Exclusive Feature: On-property revenue manager versus cluster revenue manager versus outsourced revenue management services.
The new reality of lower occupancy and limited corporate and international demand in 2021 is forcing hoteliers to rethink their commercial strategies and limit operational costs where possible.
As hotel management roles are consolidated and responsibilities expanded, many hoteliers are not only asking their staff to do more with less, but are also considering what will be the most effective revenue management approach for their property, or group, given the market outlook.
In some cases, no longer are hotel revenue managers responsible for a single property or a handful of properties within a hotel group. They are now responsible for a cluster of properties determined by location or brand and are expected to make strategic revenue decisions for up to a dozen, or more, hotels every day.
Today there are three common approaches to revenue management a hotel can implement: an ‘on-property revenue manager’ which is the traditional approach of having a dedicated revenue management professional (or team of professionals) working onsite at a hotel to drive revenue decisions and support the overall commercial function of a hotel.
Then there is the ‘cluster revenue management’ approach (outlined in the previous paragraph) and sees a revenue manager working remotely from a corporate office, responsible for the revenue decisions for a number of hotels at any given time. Finally, there is the option for ‘outsourced revenue management services’ which sees a hotel hand over the management of its room pricing decisions to a specialised partner or consultant group.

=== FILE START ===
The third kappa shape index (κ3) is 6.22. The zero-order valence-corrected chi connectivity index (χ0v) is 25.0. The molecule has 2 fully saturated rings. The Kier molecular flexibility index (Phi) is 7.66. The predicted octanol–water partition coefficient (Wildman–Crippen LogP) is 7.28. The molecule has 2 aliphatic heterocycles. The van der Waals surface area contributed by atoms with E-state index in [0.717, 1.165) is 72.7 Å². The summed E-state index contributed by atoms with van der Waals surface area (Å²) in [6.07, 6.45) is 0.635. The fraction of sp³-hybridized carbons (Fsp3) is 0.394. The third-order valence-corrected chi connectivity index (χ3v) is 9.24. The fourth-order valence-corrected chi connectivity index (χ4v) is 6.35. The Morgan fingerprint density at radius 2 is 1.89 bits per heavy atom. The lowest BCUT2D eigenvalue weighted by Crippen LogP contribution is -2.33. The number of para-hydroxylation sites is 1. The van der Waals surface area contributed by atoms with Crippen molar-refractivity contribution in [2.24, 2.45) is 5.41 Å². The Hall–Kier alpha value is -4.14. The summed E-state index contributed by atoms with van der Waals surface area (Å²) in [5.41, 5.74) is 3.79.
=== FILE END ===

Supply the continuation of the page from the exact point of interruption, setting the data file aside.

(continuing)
To help determine which could be the best application of revenue management for your hotel, let’s take a closer look at what is involved and the benefits of each approach.
What is the best practice for an on-property revenue manager today?
In the past when hoteliers sought to improve their property’s revenue performance, one of their first steps would be to hire an on-property revenue manager. Typical on-property revenue management roles focus on forecasting demand, adjusting pricing by channel or rate categories, managing room inventory in direct and third-party channels, evaluating group bookings, and participating in annual budget process and monthly review.
However, given the rapid pace of change within the industry, on-property revenue managers today should be elevated and form part of a hotel’s leadership team or executive committee.
Many hoteliers today are transforming their previously tactical focused revenue managers into more strategic commercial strategists, with success. These modern-day commercial strategists no longer focus solely on room revenues but consider a hotel’s overall financial potential. This is done through analysing and optimising all revenue and profit-generating streams (rooms, meetings & events, food & beverage, etc.) to strengthen a hotel’s financial performance.
How can a hotel group establish and cover the costs of a cluster revenue management department?
Hotel groups looking to establish a cluster revenue management department across their portfolio of properties must consider how to allocate the costs for this department. Will it be a subscription-based service fee, or will the costs for accessing the cluster revenue management department be split (in some way) among the participating properties?